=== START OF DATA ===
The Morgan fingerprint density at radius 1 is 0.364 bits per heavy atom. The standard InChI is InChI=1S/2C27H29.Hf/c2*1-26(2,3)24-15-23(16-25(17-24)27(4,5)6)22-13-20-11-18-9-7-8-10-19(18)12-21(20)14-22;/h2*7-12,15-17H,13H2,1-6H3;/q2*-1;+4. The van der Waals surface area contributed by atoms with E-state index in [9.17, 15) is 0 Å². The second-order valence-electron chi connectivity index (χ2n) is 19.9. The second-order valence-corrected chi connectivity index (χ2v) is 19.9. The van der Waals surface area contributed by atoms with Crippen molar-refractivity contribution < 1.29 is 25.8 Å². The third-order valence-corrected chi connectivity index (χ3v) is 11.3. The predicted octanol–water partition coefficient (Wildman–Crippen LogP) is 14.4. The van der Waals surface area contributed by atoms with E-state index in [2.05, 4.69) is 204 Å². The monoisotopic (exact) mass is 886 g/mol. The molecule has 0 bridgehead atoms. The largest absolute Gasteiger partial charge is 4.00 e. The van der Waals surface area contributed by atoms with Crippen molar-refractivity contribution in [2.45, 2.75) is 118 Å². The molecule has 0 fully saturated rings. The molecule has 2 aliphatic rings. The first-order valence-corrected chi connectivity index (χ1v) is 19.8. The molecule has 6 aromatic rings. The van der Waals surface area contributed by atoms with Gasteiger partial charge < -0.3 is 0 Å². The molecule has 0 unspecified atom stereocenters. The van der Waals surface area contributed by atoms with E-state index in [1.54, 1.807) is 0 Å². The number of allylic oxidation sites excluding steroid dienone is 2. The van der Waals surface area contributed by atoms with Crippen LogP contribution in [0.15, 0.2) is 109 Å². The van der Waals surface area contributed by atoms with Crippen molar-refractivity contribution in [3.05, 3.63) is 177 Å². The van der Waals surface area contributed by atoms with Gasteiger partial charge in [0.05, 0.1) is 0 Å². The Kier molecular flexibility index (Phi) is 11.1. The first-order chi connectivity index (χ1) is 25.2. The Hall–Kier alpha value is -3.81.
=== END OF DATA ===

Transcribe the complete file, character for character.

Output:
The Morgan fingerprint density at radius 1 is 0.364 bits per heavy atom. The standard InChI is InChI=1S/2C27H29.Hf/c2*1-26(2,3)24-15-23(16-25(17-24)27(4,5)6)22-13-20-11-18-9-7-8-10-19(18)12-21(20)14-22;/h2*7-12,15-17H,13H2,1-6H3;/q2*-1;+4. The van der Waals surface area contributed by atoms with E-state index in [9.17, 15) is 0 Å². The second-order valence-electron chi connectivity index (χ2n) is 19.9. The second-order valence-corrected chi connectivity index (χ2v) is 19.9. The van der Waals surface area contributed by atoms with Crippen molar-refractivity contribution < 1.29 is 25.8 Å². The third-order valence-corrected chi connectivity index (χ3v) is 11.3. The predicted octanol–water partition coefficient (Wildman–Crippen LogP) is 14.4. The van der Waals surface area contributed by atoms with E-state index in [2.05, 4.69) is 204 Å². The monoisotopic (exact) mass is 886 g/mol. The molecule has 0 bridgehead atoms. The largest absolute Gasteiger partial charge is 4.00 e. The van der Waals surface area contributed by atoms with Crippen molar-refractivity contribution in [2.45, 2.75) is 118 Å². The molecule has 0 fully saturated rings. The molecule has 2 aliphatic rings. The first-order valence-corrected chi connectivity index (χ1v) is 19.8. The molecule has 6 aromatic rings. The van der Waals surface area contributed by atoms with Gasteiger partial charge < -0.3 is 0 Å². The molecule has 0 unspecified atom stereocenters. The van der Waals surface area contributed by atoms with E-state index in [1.54, 1.807) is 0 Å². The number of allylic oxidation sites excluding steroid dienone is 2. The van der Waals surface area contributed by atoms with Crippen LogP contribution in [0.15, 0.2) is 109 Å². The van der Waals surface area contributed by atoms with Crippen molar-refractivity contribution in [3.05, 3.63) is 177 Å². The van der Waals surface area contributed by atoms with Gasteiger partial charge in [0.05, 0.1) is 0 Å². The Kier molecular flexibility index (Phi) is 11.1. The first-order chi connectivity index (χ1) is 25.2. The Hall–Kier alpha value is -3.81.